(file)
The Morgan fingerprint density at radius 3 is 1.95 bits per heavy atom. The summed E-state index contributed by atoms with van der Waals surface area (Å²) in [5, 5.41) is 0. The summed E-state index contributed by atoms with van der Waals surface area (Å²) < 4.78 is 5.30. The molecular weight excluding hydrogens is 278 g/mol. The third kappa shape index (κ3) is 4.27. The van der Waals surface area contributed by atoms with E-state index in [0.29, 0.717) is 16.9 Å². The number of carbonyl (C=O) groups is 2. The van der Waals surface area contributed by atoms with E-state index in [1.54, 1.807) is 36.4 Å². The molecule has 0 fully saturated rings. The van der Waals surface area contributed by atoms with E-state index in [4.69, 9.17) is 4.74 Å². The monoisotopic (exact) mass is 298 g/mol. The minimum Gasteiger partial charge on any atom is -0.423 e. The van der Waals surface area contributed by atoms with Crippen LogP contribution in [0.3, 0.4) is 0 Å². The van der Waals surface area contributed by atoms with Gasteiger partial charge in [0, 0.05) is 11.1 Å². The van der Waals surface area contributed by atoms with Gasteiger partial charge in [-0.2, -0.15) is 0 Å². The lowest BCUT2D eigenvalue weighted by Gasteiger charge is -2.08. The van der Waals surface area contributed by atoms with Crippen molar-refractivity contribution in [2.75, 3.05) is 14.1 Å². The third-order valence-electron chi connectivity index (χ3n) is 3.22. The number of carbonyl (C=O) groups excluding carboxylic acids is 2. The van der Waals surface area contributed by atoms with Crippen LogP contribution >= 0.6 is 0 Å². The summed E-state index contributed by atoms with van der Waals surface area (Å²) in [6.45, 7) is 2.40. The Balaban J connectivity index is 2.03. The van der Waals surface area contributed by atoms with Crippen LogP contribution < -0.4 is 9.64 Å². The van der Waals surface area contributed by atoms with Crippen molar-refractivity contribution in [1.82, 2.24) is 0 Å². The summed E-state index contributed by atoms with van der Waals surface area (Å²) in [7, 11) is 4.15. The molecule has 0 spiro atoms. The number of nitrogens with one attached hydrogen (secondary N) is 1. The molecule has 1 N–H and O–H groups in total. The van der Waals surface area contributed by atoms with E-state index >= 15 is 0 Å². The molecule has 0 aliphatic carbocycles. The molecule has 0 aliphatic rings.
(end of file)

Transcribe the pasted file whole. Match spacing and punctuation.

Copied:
The Morgan fingerprint density at radius 3 is 1.95 bits per heavy atom. The summed E-state index contributed by atoms with van der Waals surface area (Å²) in [5, 5.41) is 0. The summed E-state index contributed by atoms with van der Waals surface area (Å²) < 4.78 is 5.30. The molecular weight excluding hydrogens is 278 g/mol. The third kappa shape index (κ3) is 4.27. The van der Waals surface area contributed by atoms with E-state index in [0.29, 0.717) is 16.9 Å². The number of carbonyl (C=O) groups is 2. The van der Waals surface area contributed by atoms with E-state index in [1.54, 1.807) is 36.4 Å². The molecule has 0 fully saturated rings. The van der Waals surface area contributed by atoms with E-state index in [4.69, 9.17) is 4.74 Å². The monoisotopic (exact) mass is 298 g/mol. The minimum Gasteiger partial charge on any atom is -0.423 e. The van der Waals surface area contributed by atoms with Crippen LogP contribution in [0.3, 0.4) is 0 Å². The van der Waals surface area contributed by atoms with Gasteiger partial charge in [0, 0.05) is 11.1 Å². The van der Waals surface area contributed by atoms with Gasteiger partial charge in [-0.2, -0.15) is 0 Å². The lowest BCUT2D eigenvalue weighted by Gasteiger charge is -2.08. The van der Waals surface area contributed by atoms with Crippen molar-refractivity contribution in [2.75, 3.05) is 14.1 Å². The third-order valence-electron chi connectivity index (χ3n) is 3.22. The number of carbonyl (C=O) groups excluding carboxylic acids is 2. The van der Waals surface area contributed by atoms with Crippen LogP contribution >= 0.6 is 0 Å². The summed E-state index contributed by atoms with van der Waals surface area (Å²) in [6.45, 7) is 2.40. The Balaban J connectivity index is 2.03. The van der Waals surface area contributed by atoms with Crippen LogP contribution < -0.4 is 9.64 Å². The van der Waals surface area contributed by atoms with Crippen molar-refractivity contribution in [1.82, 2.24) is 0 Å². The summed E-state index contributed by atoms with van der Waals surface area (Å²) in [7, 11) is 4.15. The molecule has 0 spiro atoms. The number of nitrogens with one attached hydrogen (secondary N) is 1. The molecule has 1 N–H and O–H groups in total. The van der Waals surface area contributed by atoms with E-state index >= 15 is 0 Å². The molecule has 0 aliphatic carbocycles. The molecule has 0 aliphatic rings.